Want rotating wallpaper in Ubuntu, but don’t want to use the default slideshows? Design your own with SlideWall. This easy-to-use software lets you pick which photos you want to rotate and when, and can even automatically download and rotate high-quality wallpapers from the web.
You can even set your wallpaper to a real-time depiction of where the sun is an isn’t shining on earth, if you want.
Windows and OS X both let you pick a folder of wallpapers to rotate – something mysteriously missing from Ubuntu and other Gnome-based Linux distributions. Luckily SlideWall fills the void quite nicely while providing you with web-based photos as well. It’s well worth checking out if you enjoy seeing different images throughout the day.
Slidewall was made with Ubuntu’s Unity in mind, but also works in Gnome Shell and Gnome Classic.
The wallpaper tab in SlideWall lets you add as many images as you like to your rotating wallpaper, or remove ones you’ve decided you no longer like.
Zoom settings for the images are also present, if you want control over how your images show up on screen.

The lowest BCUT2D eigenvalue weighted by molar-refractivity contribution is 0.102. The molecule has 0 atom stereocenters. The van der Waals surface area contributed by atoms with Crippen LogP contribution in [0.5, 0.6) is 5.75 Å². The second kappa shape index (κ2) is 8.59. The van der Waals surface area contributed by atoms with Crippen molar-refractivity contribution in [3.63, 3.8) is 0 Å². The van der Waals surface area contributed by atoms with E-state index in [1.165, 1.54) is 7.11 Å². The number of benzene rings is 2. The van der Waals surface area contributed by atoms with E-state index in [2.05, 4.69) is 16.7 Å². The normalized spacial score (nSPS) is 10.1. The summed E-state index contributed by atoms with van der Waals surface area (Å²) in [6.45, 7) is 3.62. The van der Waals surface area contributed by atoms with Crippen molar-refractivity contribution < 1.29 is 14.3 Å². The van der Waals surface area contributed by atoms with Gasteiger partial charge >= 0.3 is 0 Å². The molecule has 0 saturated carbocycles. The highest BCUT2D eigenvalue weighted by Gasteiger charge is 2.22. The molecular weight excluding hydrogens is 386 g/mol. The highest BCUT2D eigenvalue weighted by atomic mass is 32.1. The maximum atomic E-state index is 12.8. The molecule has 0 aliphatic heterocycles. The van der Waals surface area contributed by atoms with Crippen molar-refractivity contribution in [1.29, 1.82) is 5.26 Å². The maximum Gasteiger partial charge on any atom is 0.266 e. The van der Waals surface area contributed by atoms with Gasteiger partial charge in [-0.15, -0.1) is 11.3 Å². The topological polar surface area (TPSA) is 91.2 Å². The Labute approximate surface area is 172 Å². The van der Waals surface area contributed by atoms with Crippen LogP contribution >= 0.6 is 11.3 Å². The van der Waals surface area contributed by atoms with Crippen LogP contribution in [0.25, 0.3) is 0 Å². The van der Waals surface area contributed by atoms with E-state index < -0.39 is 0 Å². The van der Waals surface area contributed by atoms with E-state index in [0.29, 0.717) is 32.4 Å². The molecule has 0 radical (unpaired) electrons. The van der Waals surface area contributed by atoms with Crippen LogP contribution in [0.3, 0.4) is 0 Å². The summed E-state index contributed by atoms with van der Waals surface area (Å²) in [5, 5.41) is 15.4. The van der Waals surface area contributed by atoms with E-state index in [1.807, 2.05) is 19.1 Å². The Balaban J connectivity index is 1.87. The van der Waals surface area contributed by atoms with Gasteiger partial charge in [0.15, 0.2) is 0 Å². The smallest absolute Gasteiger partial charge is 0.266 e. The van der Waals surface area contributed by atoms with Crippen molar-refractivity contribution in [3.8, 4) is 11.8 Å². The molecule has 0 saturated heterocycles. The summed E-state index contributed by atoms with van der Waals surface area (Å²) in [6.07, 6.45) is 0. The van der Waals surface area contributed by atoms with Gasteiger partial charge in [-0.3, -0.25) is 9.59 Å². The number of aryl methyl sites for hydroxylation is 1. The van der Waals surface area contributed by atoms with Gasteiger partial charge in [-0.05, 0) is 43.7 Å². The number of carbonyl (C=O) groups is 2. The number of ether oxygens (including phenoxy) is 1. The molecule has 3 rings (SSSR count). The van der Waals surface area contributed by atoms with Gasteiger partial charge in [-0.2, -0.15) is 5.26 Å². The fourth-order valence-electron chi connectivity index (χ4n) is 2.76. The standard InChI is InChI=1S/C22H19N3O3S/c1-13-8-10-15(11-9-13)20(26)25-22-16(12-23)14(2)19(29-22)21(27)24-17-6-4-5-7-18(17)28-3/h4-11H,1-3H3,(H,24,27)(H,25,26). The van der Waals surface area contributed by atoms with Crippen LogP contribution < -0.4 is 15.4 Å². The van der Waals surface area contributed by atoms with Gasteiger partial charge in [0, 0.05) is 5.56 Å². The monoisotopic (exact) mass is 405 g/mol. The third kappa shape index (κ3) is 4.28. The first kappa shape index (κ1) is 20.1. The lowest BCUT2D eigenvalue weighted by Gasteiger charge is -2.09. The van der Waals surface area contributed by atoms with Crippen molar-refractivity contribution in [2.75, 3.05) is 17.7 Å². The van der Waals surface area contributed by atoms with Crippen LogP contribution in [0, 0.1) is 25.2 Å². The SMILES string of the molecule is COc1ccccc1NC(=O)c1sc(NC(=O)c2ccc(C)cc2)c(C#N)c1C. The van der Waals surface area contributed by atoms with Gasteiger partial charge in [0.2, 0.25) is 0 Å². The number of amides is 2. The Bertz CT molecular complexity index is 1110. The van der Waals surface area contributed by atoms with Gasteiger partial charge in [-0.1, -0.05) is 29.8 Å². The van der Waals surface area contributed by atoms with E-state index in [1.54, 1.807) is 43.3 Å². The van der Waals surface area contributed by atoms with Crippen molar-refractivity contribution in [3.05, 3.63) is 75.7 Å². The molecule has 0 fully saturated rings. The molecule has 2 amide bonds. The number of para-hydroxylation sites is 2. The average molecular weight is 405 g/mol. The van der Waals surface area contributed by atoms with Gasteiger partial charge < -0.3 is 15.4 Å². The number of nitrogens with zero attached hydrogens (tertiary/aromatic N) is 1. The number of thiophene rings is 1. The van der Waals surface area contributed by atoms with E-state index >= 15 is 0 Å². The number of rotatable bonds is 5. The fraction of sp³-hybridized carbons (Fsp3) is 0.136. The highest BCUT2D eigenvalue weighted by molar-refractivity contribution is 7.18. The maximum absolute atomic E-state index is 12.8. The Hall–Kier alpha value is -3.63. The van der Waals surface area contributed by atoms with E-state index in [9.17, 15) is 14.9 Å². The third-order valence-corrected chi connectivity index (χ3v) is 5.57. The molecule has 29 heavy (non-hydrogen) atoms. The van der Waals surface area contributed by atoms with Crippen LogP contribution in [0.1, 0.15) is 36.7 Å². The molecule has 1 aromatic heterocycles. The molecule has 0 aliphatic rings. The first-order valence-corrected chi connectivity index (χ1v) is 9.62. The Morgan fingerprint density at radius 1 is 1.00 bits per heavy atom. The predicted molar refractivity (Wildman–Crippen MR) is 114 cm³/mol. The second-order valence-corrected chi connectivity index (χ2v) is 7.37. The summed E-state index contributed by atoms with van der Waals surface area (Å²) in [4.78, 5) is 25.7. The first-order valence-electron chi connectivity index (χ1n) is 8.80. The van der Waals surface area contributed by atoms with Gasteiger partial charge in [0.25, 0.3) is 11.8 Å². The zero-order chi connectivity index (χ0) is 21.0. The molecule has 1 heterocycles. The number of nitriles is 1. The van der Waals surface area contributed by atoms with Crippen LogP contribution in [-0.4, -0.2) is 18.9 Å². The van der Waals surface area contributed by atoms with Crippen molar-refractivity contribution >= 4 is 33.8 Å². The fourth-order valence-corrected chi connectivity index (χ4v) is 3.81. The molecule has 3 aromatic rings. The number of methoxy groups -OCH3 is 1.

The options tab gives you control over how frequently your wallpaper switches, and more:
You can also manually switch the next wallpaper, anytime, by clicking the tray icon (if enabled). “Next” and “Previous” buttons there make the job easy.
Like the idea, but don’t have a collection of wallpaper handy? Head to the “live” tab of SlideWall. Here you can pick from three different live collections of wallpapers:
You can use the latest or random wallpapers from Wallbase, if you want to be surprised throughout theday. Or, if constantly being aware of which parts of the world are experiencing day or night is more your thing, you can use the live earth setting:
Pretty cool, right? Variations on this have been possible in Linux distros for a decade or so, but many of these older programs no longer work. It’s nice to have an easy-to-use option for Unity and Gnome Shell.
Ready to give SlideWall a shot? Ubuntu 12.04 users can find the program in the Ubuntu Software Center; just search for “slidewall”. Or, if the the command-line is more your thing, use a good old-fashioned “sudo apt-get install slidewall”.
Users of other Linux distros can download SlideWall here. Some assembly required; sorry about that.
My wife Kathy collects her favorite photographs in a folder. Because of SlideWall I can now rotate them in Linux the same way she does in Windows 7, and that makes me happy.
Let me know how you like SlideWall in the comments below, along with the usual questions. Alternative software for the job is appreciated too.
Also feel free to let me know which features Windows and/or OS X comes with by default that you find lacking in Ubuntu specifically or Linux in general – I’ll see if I can’t find software for the job.